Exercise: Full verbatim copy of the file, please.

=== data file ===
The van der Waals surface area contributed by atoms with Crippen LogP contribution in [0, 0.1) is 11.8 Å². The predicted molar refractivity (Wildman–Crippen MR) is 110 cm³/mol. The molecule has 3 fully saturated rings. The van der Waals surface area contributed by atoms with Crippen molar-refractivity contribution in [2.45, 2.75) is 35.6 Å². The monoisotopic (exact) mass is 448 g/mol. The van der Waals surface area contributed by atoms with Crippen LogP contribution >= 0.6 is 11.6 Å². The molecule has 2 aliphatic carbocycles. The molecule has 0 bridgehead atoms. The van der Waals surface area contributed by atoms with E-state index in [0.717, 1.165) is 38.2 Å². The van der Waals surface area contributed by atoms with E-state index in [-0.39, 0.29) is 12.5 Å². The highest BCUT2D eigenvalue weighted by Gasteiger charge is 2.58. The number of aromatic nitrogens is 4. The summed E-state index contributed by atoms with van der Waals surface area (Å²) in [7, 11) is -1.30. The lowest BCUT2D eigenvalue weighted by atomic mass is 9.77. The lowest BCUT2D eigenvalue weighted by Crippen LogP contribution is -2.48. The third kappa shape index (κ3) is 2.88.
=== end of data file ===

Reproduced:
The van der Waals surface area contributed by atoms with Crippen LogP contribution in [0, 0.1) is 11.8 Å². The predicted molar refractivity (Wildman–Crippen MR) is 110 cm³/mol. The molecule has 3 fully saturated rings. The van der Waals surface area contributed by atoms with Crippen molar-refractivity contribution in [2.45, 2.75) is 35.6 Å². The monoisotopic (exact) mass is 448 g/mol. The van der Waals surface area contributed by atoms with Crippen LogP contribution >= 0.6 is 11.6 Å². The molecule has 2 aliphatic carbocycles. The molecule has 0 bridgehead atoms. The van der Waals surface area contributed by atoms with E-state index in [0.717, 1.165) is 38.2 Å². The van der Waals surface area contributed by atoms with E-state index in [-0.39, 0.29) is 12.5 Å². The highest BCUT2D eigenvalue weighted by Gasteiger charge is 2.58. The number of aromatic nitrogens is 4. The summed E-state index contributed by atoms with van der Waals surface area (Å²) in [7, 11) is -1.30. The lowest BCUT2D eigenvalue weighted by atomic mass is 9.77. The lowest BCUT2D eigenvalue weighted by Crippen LogP contribution is -2.48. The third kappa shape index (κ3) is 2.88.